By Ndidi Chukwu
“We will not betray the trust reposed in us” President Muhammadu Buhari’s 49th point out of 54 points presented to a joint National Assembly during his 2016 budget presentation on the 22nd December 2015.
At the National Hospital Abuja, her eyes were glued to the television, she watched with all attention, despite the noise of hundreds of patients in the waiting room who were all tired and bored of sitting for turns to see doctors in the few consulting rooms that were not locked.
By the time the 54th point which said “Thank you and God bless the Federal Republic of Nigeria” came from Nigeria’s President, Mrs. Bola Adeyemi, responded, “With all this suffering in this hospital they call the best in Nigeria, this man only mentioned health once, where is the change now?”
Her comment got the attention of almost all the patients in the waiting room, their responses pointed to the fact that the “normal Nigerians” those who cannot afford a trip to India, London, Dubai, and other medical tourism hub for rich Nigerians are wiser. “What can N221.7billion do in health?” Adeyemi asked.
The Health Sector got N221.7billion in recurrent spending, while education got N369.6 billion, defence N294.5 and N145.3 billion will go to Interior ministry. “this will ensure our teachers armed forces personnel, doctors, nurses, police men, fire fighters, prison service officers and many more critical services providers are paid competitively and on time” the President told Nigerians.
Nigeria’s health sector in 2016 is expected to align its programmes to domestication and implementation of the National Health Act accented by the president in 2014, and the Sustainable Development Goals which Nigeria among other countries in the World signed up for 2016.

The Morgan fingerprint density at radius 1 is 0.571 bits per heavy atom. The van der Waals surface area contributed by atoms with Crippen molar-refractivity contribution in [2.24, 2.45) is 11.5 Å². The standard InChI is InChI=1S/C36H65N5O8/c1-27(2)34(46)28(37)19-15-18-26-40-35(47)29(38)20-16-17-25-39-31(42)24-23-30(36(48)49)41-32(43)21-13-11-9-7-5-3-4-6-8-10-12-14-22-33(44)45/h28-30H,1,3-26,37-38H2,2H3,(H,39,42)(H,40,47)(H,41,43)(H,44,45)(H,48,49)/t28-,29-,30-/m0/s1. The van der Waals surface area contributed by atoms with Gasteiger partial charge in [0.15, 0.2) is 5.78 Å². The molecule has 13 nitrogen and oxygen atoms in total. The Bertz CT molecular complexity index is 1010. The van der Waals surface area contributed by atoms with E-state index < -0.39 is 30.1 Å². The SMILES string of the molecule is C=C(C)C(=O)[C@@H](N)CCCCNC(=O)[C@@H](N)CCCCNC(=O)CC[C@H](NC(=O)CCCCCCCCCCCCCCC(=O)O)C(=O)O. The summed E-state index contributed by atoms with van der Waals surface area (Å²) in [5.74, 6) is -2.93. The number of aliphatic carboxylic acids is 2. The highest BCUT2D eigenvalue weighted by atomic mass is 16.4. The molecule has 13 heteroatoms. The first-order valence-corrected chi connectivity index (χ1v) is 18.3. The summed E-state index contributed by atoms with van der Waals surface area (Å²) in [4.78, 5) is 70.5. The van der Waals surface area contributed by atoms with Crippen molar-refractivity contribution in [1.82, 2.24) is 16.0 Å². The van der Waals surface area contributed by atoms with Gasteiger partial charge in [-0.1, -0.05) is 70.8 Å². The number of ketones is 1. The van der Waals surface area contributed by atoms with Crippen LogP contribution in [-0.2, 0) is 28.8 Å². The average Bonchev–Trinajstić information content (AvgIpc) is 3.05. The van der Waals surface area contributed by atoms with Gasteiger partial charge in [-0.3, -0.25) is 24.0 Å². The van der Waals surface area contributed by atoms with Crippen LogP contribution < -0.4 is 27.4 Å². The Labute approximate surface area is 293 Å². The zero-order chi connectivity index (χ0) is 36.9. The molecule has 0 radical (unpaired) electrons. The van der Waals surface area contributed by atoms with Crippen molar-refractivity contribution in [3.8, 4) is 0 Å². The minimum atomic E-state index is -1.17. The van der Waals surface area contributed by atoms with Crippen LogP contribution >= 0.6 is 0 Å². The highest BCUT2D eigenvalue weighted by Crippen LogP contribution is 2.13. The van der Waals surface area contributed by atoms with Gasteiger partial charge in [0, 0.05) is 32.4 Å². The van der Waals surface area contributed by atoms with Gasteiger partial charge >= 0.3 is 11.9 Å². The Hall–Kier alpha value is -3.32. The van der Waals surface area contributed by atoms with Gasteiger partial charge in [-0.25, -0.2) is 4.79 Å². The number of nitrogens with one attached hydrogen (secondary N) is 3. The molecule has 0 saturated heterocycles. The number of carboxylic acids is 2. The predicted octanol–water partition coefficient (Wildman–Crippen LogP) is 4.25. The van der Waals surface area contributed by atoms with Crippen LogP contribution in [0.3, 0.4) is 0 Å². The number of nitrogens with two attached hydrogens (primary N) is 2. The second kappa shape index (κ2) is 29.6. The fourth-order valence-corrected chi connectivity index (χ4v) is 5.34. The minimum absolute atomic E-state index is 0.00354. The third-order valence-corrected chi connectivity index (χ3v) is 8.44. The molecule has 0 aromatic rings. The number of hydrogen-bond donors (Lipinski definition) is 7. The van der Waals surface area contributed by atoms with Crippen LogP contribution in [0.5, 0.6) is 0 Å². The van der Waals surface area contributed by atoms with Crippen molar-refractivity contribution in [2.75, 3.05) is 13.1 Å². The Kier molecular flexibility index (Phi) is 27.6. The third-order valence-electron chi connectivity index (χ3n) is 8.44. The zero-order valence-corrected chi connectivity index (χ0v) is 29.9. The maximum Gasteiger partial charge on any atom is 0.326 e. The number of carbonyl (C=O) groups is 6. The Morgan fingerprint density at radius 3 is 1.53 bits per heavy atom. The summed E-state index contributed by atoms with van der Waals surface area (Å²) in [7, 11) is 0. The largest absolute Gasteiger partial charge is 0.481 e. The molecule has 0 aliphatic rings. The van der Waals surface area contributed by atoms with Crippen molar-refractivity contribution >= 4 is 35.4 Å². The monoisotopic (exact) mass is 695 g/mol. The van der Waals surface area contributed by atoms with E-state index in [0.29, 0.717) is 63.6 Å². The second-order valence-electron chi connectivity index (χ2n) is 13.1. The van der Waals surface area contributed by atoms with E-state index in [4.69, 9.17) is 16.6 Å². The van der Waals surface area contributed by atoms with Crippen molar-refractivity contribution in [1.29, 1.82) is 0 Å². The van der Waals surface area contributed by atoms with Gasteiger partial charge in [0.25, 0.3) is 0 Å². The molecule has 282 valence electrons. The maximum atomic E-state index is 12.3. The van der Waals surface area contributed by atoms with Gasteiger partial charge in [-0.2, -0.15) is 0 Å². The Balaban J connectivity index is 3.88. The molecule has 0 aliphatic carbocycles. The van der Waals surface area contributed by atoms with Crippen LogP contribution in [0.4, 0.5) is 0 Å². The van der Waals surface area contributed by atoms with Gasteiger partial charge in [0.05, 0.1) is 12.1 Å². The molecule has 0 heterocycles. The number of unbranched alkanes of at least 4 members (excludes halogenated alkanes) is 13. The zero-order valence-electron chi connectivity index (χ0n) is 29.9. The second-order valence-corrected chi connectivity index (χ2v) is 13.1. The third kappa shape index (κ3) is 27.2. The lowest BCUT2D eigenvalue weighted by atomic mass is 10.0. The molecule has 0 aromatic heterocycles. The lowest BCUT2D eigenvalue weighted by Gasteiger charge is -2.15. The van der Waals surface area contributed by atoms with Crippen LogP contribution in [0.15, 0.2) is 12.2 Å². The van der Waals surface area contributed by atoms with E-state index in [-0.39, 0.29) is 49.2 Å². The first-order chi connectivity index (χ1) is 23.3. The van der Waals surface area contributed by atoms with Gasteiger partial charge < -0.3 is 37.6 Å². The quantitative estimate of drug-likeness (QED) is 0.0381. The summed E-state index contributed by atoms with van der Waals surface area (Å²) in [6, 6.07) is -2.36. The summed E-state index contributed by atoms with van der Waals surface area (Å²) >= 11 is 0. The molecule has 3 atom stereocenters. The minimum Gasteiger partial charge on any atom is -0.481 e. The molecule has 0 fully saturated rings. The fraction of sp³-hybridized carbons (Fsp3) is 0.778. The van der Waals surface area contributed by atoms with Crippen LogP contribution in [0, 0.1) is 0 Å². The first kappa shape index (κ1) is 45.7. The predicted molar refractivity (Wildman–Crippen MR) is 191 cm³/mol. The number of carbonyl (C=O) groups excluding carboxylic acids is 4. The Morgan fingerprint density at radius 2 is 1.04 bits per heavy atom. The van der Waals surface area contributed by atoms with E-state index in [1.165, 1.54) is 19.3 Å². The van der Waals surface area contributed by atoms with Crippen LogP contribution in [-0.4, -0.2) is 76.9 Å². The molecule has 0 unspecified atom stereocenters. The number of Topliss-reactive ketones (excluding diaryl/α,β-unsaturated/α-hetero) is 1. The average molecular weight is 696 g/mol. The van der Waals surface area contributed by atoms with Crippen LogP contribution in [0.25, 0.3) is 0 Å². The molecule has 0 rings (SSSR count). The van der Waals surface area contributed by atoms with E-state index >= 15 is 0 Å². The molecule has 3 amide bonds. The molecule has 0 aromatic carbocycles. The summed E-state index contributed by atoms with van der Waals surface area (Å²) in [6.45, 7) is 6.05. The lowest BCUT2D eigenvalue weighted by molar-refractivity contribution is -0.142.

The 2016 budget of N6.08 trillion is big on capital spending- N1.8 trillion, compared to N557 appropriated for capital spending under the President Goodluck Jonathan administration last year. With this 2016 N275.8 billion proposal, the health sector is getting only 3.65% of the total budget which is a reduction from the 2015 proposal of N278.8 billion which accounted for 6% of the total budget to health. 2015 budget unlike the 2016 which has N6.08 trillion, was N4.46 trillion, “insufficient” was the financial status in the health sector in 2015, the hardship in 2016 will obviously toll higher until Nigerian politicians agree to prioritise health care by reaching the benchmark of 15% Abuja Declaration.
While presenting his budget, President Buhari said, “We are here to serve and indeed, Nigerians will get the service they have longed for and which they rightly deserve”. Don’t Nigerians also deserve good health? , the Nigerian masses, who are the electorate, in their votes in April 2015 made a choice for change, giving these poor masses access to quality health care by ensuring adequate funding to health care could only be a simple way of saying “thank you all”